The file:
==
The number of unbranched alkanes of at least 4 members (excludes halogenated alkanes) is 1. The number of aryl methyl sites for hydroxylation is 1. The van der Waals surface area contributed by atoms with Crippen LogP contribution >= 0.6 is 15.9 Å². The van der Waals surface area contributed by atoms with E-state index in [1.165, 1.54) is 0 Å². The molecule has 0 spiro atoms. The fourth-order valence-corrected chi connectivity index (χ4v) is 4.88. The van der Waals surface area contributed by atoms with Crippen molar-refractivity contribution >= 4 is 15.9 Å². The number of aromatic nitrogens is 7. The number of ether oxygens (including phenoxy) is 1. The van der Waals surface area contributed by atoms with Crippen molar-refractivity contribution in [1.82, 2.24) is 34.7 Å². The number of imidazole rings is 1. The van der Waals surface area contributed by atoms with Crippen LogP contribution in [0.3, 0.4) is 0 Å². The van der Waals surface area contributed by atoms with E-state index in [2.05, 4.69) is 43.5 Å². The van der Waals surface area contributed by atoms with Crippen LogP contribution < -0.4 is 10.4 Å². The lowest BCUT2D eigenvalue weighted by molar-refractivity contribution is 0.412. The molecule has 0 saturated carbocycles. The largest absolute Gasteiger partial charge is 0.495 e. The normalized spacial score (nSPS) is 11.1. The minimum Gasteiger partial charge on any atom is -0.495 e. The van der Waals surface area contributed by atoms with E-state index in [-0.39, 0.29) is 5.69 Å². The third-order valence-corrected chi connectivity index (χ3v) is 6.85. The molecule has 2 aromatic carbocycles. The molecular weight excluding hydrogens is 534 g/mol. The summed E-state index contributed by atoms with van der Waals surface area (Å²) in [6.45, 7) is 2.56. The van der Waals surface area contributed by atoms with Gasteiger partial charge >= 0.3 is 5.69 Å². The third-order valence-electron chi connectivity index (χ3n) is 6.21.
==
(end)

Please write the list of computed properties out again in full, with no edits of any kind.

The number of unbranched alkanes of at least 4 members (excludes halogenated alkanes) is 1. The number of aryl methyl sites for hydroxylation is 1. The van der Waals surface area contributed by atoms with Crippen LogP contribution >= 0.6 is 15.9 Å². The van der Waals surface area contributed by atoms with E-state index in [1.165, 1.54) is 0 Å². The molecule has 0 spiro atoms. The fourth-order valence-corrected chi connectivity index (χ4v) is 4.88. The van der Waals surface area contributed by atoms with Crippen molar-refractivity contribution >= 4 is 15.9 Å². The number of aromatic nitrogens is 7. The number of ether oxygens (including phenoxy) is 1. The van der Waals surface area contributed by atoms with Crippen molar-refractivity contribution in [1.82, 2.24) is 34.7 Å². The number of imidazole rings is 1. The van der Waals surface area contributed by atoms with Crippen LogP contribution in [0.3, 0.4) is 0 Å². The van der Waals surface area contributed by atoms with E-state index in [2.05, 4.69) is 43.5 Å². The van der Waals surface area contributed by atoms with Crippen LogP contribution < -0.4 is 10.4 Å². The lowest BCUT2D eigenvalue weighted by molar-refractivity contribution is 0.412. The molecule has 0 saturated carbocycles. The largest absolute Gasteiger partial charge is 0.495 e. The normalized spacial score (nSPS) is 11.1. The minimum Gasteiger partial charge on any atom is -0.495 e. The van der Waals surface area contributed by atoms with E-state index in [-0.39, 0.29) is 5.69 Å². The third-order valence-corrected chi connectivity index (χ3v) is 6.85. The molecule has 2 aromatic carbocycles. The molecular weight excluding hydrogens is 534 g/mol. The summed E-state index contributed by atoms with van der Waals surface area (Å²) in [6.45, 7) is 2.56. The van der Waals surface area contributed by atoms with Gasteiger partial charge >= 0.3 is 5.69 Å². The third-order valence-electron chi connectivity index (χ3n) is 6.21.